Thursday, March 12, 2009

Robert Masters on Eckhart Tolle


I found this in the Robert Masters group at Gaiam. The stance taken by Tolle echoes to me some of the criticism of psychology I have seen from Buddhists, so I like Robert's response. Well said.

Tolle seems to think that everyone can simply adopt absolute truth in their daily lives, but that's silly. And there is where we need psychology and therapy - to alleviate some suffering, enough that the client can than seek a more wholistic path in their lives.
Dan/Crystallake asked on March 8, 2006:

“The ego is the mind-made sense of self, the “problematic me”. You then go to a
therapist to sort out the problems of this fictitious “me”. By developing presence and bringing space to this conditioned self, object oriented identifications begin to unravel. After years of psychotherapy the therapist will finally say ‘I am done with you’ and hand you all the notes and insights into yourself in book entitled “Me”…and you will still are not any closer to the root of the dysfunction the ego creates.” -Eckhart Tolle

How do you view the statement that seeking out a therapist is actually an exercise in sorting out the problems of the fictitious self (ego). Tolle’s premise is that the dynamics of “having problems” is a structure of the ego, and that in reality there are no “problems”. If this is the case, does it alter the value and effectiveness of psychotherapy? I get the impression that the statement is saying that psychotherapy can actually perpetuate the illusion of a separate self and the whole process might be overridden by going to the root of the ego or self by practicing presence and the witness, therefore seeing our “problems” as an illusion. Hand in hand is the premise that one root of the ego is the need to be unhappy, making “enemies” with the now moment (as the space in which all things manifest as objects of consciousness).

How do we distinguish when psychotherapy perpetuates the illusion of self in a dysfunctional manner and psychotherapy that heals a fragmented “little me” and thus enabling a higher expression of the Self to emerge. You mentioned an Integral therapist, this means an AQAL approach?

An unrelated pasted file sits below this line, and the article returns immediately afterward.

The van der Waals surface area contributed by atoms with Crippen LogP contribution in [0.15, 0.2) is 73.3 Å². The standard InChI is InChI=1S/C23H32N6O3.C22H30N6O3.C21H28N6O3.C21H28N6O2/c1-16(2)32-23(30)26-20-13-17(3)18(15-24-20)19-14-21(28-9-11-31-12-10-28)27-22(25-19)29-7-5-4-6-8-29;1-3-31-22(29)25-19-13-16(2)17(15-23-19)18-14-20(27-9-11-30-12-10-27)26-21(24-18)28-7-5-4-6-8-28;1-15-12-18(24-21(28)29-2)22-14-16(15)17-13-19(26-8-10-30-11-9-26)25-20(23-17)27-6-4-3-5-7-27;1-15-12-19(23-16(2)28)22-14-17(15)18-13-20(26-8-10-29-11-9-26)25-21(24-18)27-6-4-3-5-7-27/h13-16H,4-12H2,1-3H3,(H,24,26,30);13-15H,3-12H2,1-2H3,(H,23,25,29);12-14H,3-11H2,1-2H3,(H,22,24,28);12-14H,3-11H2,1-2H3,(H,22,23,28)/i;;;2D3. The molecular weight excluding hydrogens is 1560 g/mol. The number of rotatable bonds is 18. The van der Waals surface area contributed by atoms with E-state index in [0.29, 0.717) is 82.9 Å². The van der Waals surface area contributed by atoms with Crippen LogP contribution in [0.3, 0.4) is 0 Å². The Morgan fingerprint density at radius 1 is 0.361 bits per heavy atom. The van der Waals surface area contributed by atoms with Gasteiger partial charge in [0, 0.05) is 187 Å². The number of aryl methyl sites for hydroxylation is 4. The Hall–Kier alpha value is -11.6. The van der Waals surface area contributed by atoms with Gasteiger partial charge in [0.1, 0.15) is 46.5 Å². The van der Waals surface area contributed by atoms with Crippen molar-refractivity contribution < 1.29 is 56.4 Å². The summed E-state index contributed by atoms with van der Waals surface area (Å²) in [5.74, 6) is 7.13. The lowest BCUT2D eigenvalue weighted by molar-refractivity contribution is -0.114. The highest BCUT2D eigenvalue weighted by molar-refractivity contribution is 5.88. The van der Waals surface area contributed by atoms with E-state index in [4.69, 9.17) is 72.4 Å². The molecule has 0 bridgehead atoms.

Robert Augustus Masters answers:

First of all, I’ll respond directly to the quote:

I don’t know how much experience Eckhart has with psychotherapy. Does he really think the reason (or the only reason) people go to therapists is to “to sort out the problems of this fictitious ‘me’”? If a woman comes to me in agony because she’s just discovered that her husband of two decades has been having an affair with her best friend, I’m not about to regurgitate for her the notion that her ego is fictitious or a mere sleight of mind, whatever truth that might hold. Rather, I’m going to help her deal with her pain, which is not just a problem of her ego (except to the degree that she dramatizes it).

In his quote, Eckhart simply demonstrates his all-too-conventional (and increasingly antiquated) notion of psychotherapy. Does he not realize that psychotherapy can be integral, can include the body, can incorporate spiritual practices and insights, can effectively work with egoity? I have seen clients have direct experiences of the Real during sessions, without any meditative intervention or discussion of the fictitious nature of the ego. Good psychotherapy will bring you closer to what Eckhart refers to as “the root of the dysfunction the ego creates.” (I don’t think we ought to be blaming the ego for this; egoity that is kept peripherally functional to Being does not create dysfunction on any significant scale. What matters is what we do with our egoity.)